In further letters, Schiller discusses how, in view of this situation, any improvement in the political domain can only come about through the ennoblement of individual man’s character—an insight which is equally true today as it was in his own time. But whence, asks Schiller, is this ennoblement to come, when the masses are desensitized, and the nation is in a state of barbarism? And in his Ninth Letter he arrives at the point “toward which I have been striving in all my previous remarks. This instrument is Classical art; these wellsprings open up to us in their immortal exemplars. Art, as well as science, is absolved from everything based on mere sense-experience and imposed by human convention, and both enjoy absolute immunity from the arbitrariness of men.”

The key to overcoming the present existential crisis therefore lies in affording people access to their own creativity, in rekindling within them the divine spark which brings their full human potential to fruition. Our task is thus to strengthen this faculty of the human spirit—a place where scientific discoveries are made, which is the same place where Classical art is born, and where musical and poetical ideas are developed according to the criteria of Classical composition. Whenever man discovers new universal scientific principles, or when the composer or poet harkens to the rules of Classical composition, or lawfully extends them, then the creativity of an inventive mind comes into complete harmony with the creatively self-developing physical universe.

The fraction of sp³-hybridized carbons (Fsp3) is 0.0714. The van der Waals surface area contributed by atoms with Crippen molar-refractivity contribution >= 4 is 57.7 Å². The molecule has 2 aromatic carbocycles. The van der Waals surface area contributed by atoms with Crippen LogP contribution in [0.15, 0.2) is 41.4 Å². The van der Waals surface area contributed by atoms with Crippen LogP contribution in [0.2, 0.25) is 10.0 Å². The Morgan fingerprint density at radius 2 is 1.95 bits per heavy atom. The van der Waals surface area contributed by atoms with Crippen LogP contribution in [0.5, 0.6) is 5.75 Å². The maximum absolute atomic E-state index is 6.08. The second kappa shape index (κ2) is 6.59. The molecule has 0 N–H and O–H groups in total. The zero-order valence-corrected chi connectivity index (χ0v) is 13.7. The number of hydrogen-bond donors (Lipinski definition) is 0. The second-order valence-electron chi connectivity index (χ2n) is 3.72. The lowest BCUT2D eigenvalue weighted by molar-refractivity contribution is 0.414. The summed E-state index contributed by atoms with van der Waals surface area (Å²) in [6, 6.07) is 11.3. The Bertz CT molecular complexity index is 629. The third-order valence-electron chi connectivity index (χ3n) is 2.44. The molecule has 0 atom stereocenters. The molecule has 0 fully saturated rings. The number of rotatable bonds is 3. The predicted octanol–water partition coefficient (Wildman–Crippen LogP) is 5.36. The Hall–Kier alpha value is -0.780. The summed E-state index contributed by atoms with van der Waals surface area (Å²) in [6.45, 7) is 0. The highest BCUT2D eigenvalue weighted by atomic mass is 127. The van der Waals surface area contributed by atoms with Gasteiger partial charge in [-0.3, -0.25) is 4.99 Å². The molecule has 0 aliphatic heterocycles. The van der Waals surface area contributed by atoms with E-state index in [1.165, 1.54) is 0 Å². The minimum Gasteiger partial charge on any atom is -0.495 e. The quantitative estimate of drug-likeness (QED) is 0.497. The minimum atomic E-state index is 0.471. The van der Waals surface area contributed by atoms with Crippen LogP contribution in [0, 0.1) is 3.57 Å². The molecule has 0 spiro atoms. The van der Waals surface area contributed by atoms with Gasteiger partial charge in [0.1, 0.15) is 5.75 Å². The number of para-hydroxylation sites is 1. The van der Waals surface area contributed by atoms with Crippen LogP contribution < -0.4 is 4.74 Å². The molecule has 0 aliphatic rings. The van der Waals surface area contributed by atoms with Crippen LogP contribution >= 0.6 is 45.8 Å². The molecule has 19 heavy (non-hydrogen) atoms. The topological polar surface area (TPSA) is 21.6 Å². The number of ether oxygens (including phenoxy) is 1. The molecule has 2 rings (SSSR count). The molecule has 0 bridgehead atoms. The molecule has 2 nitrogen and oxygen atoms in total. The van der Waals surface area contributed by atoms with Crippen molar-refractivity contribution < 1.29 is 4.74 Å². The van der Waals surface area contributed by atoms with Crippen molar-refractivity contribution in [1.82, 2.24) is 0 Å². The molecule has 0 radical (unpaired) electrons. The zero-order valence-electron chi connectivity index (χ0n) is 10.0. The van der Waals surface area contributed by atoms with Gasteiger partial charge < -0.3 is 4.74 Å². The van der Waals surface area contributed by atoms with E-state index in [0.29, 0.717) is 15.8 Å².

And thus, if we wish to survive the present crisis, a renaissance of Classical culture will be the absolute prerequisite. Therefore the Schiller Institute, along with its cultural journal Ibykus, supports Lynn Yen’s initiative (see below), and calls upon all artists and friends of Classical art to become part of a worldwide movement which will continue to fight for this renaissance until we have banished the current Dark Age—just as the Golden Renaissance of the 15th Century banished the 14th-Century Dark Age, and as German Classicism overcame the destruction wrought by the Thirty Years War.

Please also read Open Letter from Lynn Yen to Classical Artists in the Whole World!